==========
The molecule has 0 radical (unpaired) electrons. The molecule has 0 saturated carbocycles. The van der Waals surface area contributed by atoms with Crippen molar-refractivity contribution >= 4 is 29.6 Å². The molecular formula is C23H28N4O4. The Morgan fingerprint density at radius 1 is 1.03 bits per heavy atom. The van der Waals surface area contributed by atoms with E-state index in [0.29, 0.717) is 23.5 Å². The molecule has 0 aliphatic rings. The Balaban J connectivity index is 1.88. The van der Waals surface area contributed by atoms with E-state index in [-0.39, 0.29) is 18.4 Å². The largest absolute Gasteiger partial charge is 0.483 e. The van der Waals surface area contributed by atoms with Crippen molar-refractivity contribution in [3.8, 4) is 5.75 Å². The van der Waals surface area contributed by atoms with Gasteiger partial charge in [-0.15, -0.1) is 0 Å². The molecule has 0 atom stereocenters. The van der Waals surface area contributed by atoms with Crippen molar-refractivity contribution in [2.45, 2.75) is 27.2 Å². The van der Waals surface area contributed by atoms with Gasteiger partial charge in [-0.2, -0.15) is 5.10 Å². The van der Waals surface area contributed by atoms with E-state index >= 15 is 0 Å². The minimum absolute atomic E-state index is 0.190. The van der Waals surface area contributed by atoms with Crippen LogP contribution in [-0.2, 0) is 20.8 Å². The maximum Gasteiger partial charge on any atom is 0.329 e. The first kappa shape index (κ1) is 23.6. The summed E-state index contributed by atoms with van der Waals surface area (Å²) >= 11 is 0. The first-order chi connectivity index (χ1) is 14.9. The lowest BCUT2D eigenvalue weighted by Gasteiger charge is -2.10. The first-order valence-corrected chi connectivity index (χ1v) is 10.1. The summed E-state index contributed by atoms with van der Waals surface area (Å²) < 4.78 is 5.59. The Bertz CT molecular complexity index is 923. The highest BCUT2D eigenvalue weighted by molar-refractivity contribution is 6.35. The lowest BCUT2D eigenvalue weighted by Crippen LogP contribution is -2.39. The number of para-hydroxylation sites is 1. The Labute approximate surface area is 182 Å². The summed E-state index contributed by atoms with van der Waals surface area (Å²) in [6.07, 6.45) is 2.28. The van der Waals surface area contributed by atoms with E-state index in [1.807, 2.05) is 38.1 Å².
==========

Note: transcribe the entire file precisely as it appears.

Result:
The molecule has 0 radical (unpaired) electrons. The molecule has 0 saturated carbocycles. The van der Waals surface area contributed by atoms with Crippen molar-refractivity contribution >= 4 is 29.6 Å². The molecular formula is C23H28N4O4. The Morgan fingerprint density at radius 1 is 1.03 bits per heavy atom. The van der Waals surface area contributed by atoms with E-state index in [0.29, 0.717) is 23.5 Å². The molecule has 0 aliphatic rings. The Balaban J connectivity index is 1.88. The van der Waals surface area contributed by atoms with E-state index in [-0.39, 0.29) is 18.4 Å². The largest absolute Gasteiger partial charge is 0.483 e. The van der Waals surface area contributed by atoms with Crippen molar-refractivity contribution in [3.8, 4) is 5.75 Å². The van der Waals surface area contributed by atoms with Gasteiger partial charge in [-0.15, -0.1) is 0 Å². The molecule has 0 atom stereocenters. The van der Waals surface area contributed by atoms with Crippen molar-refractivity contribution in [2.45, 2.75) is 27.2 Å². The van der Waals surface area contributed by atoms with Gasteiger partial charge in [-0.2, -0.15) is 5.10 Å². The van der Waals surface area contributed by atoms with E-state index >= 15 is 0 Å². The minimum absolute atomic E-state index is 0.190. The van der Waals surface area contributed by atoms with Crippen LogP contribution in [-0.2, 0) is 20.8 Å². The maximum Gasteiger partial charge on any atom is 0.329 e. The first kappa shape index (κ1) is 23.6. The summed E-state index contributed by atoms with van der Waals surface area (Å²) >= 11 is 0. The first-order chi connectivity index (χ1) is 14.9. The lowest BCUT2D eigenvalue weighted by Gasteiger charge is -2.10. The first-order valence-corrected chi connectivity index (χ1v) is 10.1. The summed E-state index contributed by atoms with van der Waals surface area (Å²) < 4.78 is 5.59. The Bertz CT molecular complexity index is 923. The highest BCUT2D eigenvalue weighted by molar-refractivity contribution is 6.35. The lowest BCUT2D eigenvalue weighted by Crippen LogP contribution is -2.39. The number of para-hydroxylation sites is 1. The Labute approximate surface area is 182 Å². The summed E-state index contributed by atoms with van der Waals surface area (Å²) in [6.07, 6.45) is 2.28. The van der Waals surface area contributed by atoms with E-state index in [1.807, 2.05) is 38.1 Å².